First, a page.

Monday, September 19, 2005


I have been very busy recently, helping out the ArtLAB with an excellent initiative of theirs, a conference about New Approaches to Landscape (it took place yesterday here in Lisbon at the Superior Institute of Agronomy). It was very inspiring, I learned a lot and will write some more about it soon, but first I have some material that got delayed because of all the activity. For starters, a web project about alternative lives. The possibility of having other lives is so tempting , and for anyone spending some time in the virtual realm it is so close to reality, that it seems almost natural to re-write one's life in a "what if" narrative. Surprisingly though, we rarely go through with it, we rarely actually dare to imagine what ways our lives could have gone, and think it out till its ultimate consequences (those latter being altogether quite similar in all cases). The whatif project by Craig Robinson is one project that went all the way. In it, you can follow the author's (the politically correct version: "his alter ego's") life through all its possible events, with their often surprizing consequences. Wandering through these possible lives, I remembered the contemporary philosophical discussion about "possible worlds" (Saul Kripke is one of the main actors in this discussion), a very "fun" concept for a very un-fun environment that analytical philosophy can be. The question often asked is: "what do we talk of when we talk about possible worlds?" To put it in another way: how real are they and what's the use of talking about them? We could say they're useless inventions. But take a look around Robinson's possible worlds. Surprizingly enough - they tell us a lot about his actual world, the possible choices, events - and outcomes - all fit snuggly in one universe. You might accuse this universe of being too light-hearted and smartass-funny (I suppose I would agree with you), but nonetheless you do get a clear picture of who Craig Robinson would like to be, thinks he could be, thinks he could have been, thinks who he thinks he is not, and all the other possible options - that could well tell you a good bit about who Craig Robinson is.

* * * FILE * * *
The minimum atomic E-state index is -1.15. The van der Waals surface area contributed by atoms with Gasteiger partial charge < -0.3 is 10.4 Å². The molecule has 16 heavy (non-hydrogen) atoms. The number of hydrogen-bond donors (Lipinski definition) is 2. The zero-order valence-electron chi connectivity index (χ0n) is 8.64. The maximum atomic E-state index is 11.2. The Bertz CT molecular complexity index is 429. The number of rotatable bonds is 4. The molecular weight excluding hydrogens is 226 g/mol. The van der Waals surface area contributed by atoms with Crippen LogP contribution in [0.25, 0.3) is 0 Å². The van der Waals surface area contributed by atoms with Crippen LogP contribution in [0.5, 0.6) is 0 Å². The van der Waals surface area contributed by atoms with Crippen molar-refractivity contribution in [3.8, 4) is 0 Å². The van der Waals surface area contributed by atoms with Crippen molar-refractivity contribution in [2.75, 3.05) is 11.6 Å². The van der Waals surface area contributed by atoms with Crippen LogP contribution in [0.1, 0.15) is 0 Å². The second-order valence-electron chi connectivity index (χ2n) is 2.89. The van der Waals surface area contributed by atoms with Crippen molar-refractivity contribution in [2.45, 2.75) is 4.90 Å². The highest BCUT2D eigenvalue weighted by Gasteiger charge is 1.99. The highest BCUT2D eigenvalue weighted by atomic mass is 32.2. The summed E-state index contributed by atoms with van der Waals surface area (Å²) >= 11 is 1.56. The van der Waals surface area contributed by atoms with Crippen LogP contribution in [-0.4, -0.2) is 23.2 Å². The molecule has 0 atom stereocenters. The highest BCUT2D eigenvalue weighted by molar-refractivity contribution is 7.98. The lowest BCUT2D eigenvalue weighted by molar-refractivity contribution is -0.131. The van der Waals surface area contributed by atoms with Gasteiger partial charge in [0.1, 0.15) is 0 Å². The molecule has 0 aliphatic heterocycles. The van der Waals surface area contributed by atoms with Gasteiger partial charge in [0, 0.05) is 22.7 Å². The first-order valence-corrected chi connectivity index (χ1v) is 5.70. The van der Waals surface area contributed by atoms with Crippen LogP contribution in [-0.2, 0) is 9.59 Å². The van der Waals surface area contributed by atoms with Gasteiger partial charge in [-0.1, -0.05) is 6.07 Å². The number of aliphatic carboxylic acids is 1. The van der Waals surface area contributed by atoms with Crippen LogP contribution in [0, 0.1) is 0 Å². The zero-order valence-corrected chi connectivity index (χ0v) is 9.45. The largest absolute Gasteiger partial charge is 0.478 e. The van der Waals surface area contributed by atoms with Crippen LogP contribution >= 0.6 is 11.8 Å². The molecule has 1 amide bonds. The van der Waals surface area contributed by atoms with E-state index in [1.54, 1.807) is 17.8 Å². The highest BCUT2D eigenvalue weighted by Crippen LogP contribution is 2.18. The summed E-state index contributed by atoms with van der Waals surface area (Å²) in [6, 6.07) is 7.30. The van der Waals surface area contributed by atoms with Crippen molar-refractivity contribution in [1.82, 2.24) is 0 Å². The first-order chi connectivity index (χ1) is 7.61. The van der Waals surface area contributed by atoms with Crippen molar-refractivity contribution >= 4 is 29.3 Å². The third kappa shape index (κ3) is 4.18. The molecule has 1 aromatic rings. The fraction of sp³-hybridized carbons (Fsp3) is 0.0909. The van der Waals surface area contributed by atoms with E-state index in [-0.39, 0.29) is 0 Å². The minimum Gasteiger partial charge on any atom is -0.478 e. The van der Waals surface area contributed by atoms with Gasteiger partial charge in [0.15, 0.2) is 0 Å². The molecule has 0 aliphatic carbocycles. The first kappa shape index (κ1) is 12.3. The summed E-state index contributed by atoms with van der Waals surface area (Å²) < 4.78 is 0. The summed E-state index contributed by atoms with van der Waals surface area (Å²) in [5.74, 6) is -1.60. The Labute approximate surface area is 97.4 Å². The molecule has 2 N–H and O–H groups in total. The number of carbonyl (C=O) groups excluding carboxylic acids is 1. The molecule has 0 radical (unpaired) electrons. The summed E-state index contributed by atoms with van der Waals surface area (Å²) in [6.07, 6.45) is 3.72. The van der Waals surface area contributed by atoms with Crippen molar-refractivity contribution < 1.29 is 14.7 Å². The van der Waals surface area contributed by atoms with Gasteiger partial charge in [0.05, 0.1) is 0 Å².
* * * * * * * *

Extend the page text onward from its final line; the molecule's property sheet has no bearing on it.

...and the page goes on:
1 comment:

Anonymous said...

Yes, the notion of possible worlds is very interesting [analytical philosophy not so much], but I am not sure if it as an idea is very pragmatic or practical...seems to inspire more nostalgia for "coulda beens" and therefore the temptation for emotional discomfort than something that can produce something positive in the present. I at times like to think that in some other world I exerted the effort to be faster than Carl Lewis, but alas I must live in this one, where I made certain choices that got me here...and there is no reverting back...Ethan Kaplan was doing some work on the notions of organizing individuals acccording to interests and traits through the Kohonen self-organizing algorithm which used the notion of possible worlds as a back drop, but I hear he has neglected such projects and moved more toward corporate digital culture...


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